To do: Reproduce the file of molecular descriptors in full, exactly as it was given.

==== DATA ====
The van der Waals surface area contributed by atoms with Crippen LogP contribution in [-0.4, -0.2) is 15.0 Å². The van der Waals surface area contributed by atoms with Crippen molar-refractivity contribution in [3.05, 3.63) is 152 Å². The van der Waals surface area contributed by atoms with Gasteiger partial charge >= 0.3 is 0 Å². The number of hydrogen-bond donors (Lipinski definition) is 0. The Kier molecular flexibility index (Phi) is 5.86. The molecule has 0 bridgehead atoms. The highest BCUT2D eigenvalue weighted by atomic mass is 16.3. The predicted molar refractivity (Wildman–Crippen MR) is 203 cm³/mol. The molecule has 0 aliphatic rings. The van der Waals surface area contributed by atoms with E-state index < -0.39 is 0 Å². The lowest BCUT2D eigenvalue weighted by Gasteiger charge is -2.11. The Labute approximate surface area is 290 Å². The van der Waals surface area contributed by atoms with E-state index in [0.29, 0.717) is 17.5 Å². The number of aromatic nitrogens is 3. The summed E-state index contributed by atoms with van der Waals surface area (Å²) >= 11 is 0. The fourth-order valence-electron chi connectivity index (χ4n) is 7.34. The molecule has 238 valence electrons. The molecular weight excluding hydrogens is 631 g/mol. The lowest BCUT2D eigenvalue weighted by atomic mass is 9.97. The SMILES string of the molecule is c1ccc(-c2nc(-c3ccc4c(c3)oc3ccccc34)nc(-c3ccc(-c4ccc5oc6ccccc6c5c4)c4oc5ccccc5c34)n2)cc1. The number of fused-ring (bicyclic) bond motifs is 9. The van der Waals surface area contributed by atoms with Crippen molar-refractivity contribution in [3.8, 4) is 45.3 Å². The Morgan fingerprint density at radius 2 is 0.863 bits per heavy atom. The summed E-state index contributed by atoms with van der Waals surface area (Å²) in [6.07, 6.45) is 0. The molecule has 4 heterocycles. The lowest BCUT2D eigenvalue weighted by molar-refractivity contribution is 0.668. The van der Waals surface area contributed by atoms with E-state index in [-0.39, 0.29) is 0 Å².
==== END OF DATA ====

The van der Waals surface area contributed by atoms with Crippen LogP contribution in [-0.4, -0.2) is 15.0 Å². The van der Waals surface area contributed by atoms with Crippen molar-refractivity contribution in [3.05, 3.63) is 152 Å². The van der Waals surface area contributed by atoms with Gasteiger partial charge >= 0.3 is 0 Å². The number of hydrogen-bond donors (Lipinski definition) is 0. The Kier molecular flexibility index (Phi) is 5.86. The molecule has 0 bridgehead atoms. The highest BCUT2D eigenvalue weighted by atomic mass is 16.3. The predicted molar refractivity (Wildman–Crippen MR) is 203 cm³/mol. The molecule has 0 aliphatic rings. The van der Waals surface area contributed by atoms with E-state index < -0.39 is 0 Å². The lowest BCUT2D eigenvalue weighted by Gasteiger charge is -2.11. The Labute approximate surface area is 290 Å². The van der Waals surface area contributed by atoms with E-state index in [0.29, 0.717) is 17.5 Å². The number of aromatic nitrogens is 3. The summed E-state index contributed by atoms with van der Waals surface area (Å²) >= 11 is 0. The fourth-order valence-electron chi connectivity index (χ4n) is 7.34. The molecule has 238 valence electrons. The molecular weight excluding hydrogens is 631 g/mol. The lowest BCUT2D eigenvalue weighted by atomic mass is 9.97. The SMILES string of the molecule is c1ccc(-c2nc(-c3ccc4c(c3)oc3ccccc34)nc(-c3ccc(-c4ccc5oc6ccccc6c5c4)c4oc5ccccc5c34)n2)cc1. The number of fused-ring (bicyclic) bond motifs is 9. The van der Waals surface area contributed by atoms with Crippen molar-refractivity contribution in [3.8, 4) is 45.3 Å². The Morgan fingerprint density at radius 2 is 0.863 bits per heavy atom. The summed E-state index contributed by atoms with van der Waals surface area (Å²) in [6.07, 6.45) is 0. The molecule has 4 heterocycles. The lowest BCUT2D eigenvalue weighted by molar-refractivity contribution is 0.668. The van der Waals surface area contributed by atoms with E-state index in [-0.39, 0.29) is 0 Å².